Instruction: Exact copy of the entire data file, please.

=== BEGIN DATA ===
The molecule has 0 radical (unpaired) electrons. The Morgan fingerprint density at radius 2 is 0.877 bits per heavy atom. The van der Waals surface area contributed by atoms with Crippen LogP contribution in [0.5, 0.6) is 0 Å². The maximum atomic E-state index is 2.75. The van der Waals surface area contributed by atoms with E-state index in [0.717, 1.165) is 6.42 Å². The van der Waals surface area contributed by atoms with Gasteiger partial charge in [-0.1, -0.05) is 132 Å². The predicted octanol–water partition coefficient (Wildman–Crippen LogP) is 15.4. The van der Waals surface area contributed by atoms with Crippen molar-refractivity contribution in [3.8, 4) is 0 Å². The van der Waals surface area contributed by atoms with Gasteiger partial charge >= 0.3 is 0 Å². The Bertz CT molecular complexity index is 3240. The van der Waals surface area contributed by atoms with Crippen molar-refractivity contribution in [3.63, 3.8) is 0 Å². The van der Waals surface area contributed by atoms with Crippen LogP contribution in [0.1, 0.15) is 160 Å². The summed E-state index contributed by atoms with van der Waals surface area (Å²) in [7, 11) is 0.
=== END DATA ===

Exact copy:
The molecule has 0 radical (unpaired) electrons. The Morgan fingerprint density at radius 2 is 0.877 bits per heavy atom. The van der Waals surface area contributed by atoms with Crippen LogP contribution in [0.5, 0.6) is 0 Å². The maximum atomic E-state index is 2.75. The van der Waals surface area contributed by atoms with E-state index in [0.717, 1.165) is 6.42 Å². The van der Waals surface area contributed by atoms with Gasteiger partial charge in [-0.1, -0.05) is 132 Å². The predicted octanol–water partition coefficient (Wildman–Crippen LogP) is 15.4. The van der Waals surface area contributed by atoms with Crippen molar-refractivity contribution in [3.8, 4) is 0 Å². The van der Waals surface area contributed by atoms with Gasteiger partial charge >= 0.3 is 0 Å². The Bertz CT molecular complexity index is 3240. The van der Waals surface area contributed by atoms with Crippen molar-refractivity contribution in [3.63, 3.8) is 0 Å². The van der Waals surface area contributed by atoms with Crippen LogP contribution in [0.1, 0.15) is 160 Å². The summed E-state index contributed by atoms with van der Waals surface area (Å²) in [7, 11) is 0.